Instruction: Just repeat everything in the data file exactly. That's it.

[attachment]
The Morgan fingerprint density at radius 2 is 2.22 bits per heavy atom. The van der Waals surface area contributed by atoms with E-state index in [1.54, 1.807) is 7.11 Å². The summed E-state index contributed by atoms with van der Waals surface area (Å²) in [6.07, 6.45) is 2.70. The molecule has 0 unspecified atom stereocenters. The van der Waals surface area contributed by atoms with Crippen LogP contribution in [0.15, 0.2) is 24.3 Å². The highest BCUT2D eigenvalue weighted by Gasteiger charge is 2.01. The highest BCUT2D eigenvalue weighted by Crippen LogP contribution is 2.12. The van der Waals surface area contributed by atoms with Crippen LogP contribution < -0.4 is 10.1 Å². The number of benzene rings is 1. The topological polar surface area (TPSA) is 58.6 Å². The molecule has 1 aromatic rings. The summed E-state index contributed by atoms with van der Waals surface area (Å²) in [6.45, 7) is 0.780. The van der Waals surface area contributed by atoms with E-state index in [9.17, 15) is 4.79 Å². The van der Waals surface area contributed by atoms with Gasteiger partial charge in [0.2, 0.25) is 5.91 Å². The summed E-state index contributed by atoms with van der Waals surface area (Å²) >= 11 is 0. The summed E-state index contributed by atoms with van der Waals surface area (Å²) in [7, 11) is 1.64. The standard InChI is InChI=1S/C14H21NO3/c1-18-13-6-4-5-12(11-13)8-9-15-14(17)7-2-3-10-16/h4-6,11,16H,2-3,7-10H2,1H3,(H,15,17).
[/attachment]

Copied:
The Morgan fingerprint density at radius 2 is 2.22 bits per heavy atom. The van der Waals surface area contributed by atoms with E-state index in [1.54, 1.807) is 7.11 Å². The summed E-state index contributed by atoms with van der Waals surface area (Å²) in [6.07, 6.45) is 2.70. The molecule has 0 unspecified atom stereocenters. The van der Waals surface area contributed by atoms with Crippen LogP contribution in [0.15, 0.2) is 24.3 Å². The highest BCUT2D eigenvalue weighted by Gasteiger charge is 2.01. The highest BCUT2D eigenvalue weighted by Crippen LogP contribution is 2.12. The van der Waals surface area contributed by atoms with Crippen LogP contribution < -0.4 is 10.1 Å². The number of benzene rings is 1. The topological polar surface area (TPSA) is 58.6 Å². The molecule has 1 aromatic rings. The summed E-state index contributed by atoms with van der Waals surface area (Å²) in [6.45, 7) is 0.780. The van der Waals surface area contributed by atoms with E-state index in [9.17, 15) is 4.79 Å². The van der Waals surface area contributed by atoms with Gasteiger partial charge in [0.2, 0.25) is 5.91 Å². The summed E-state index contributed by atoms with van der Waals surface area (Å²) >= 11 is 0. The summed E-state index contributed by atoms with van der Waals surface area (Å²) in [7, 11) is 1.64. The standard InChI is InChI=1S/C14H21NO3/c1-18-13-6-4-5-12(11-13)8-9-15-14(17)7-2-3-10-16/h4-6,11,16H,2-3,7-10H2,1H3,(H,15,17).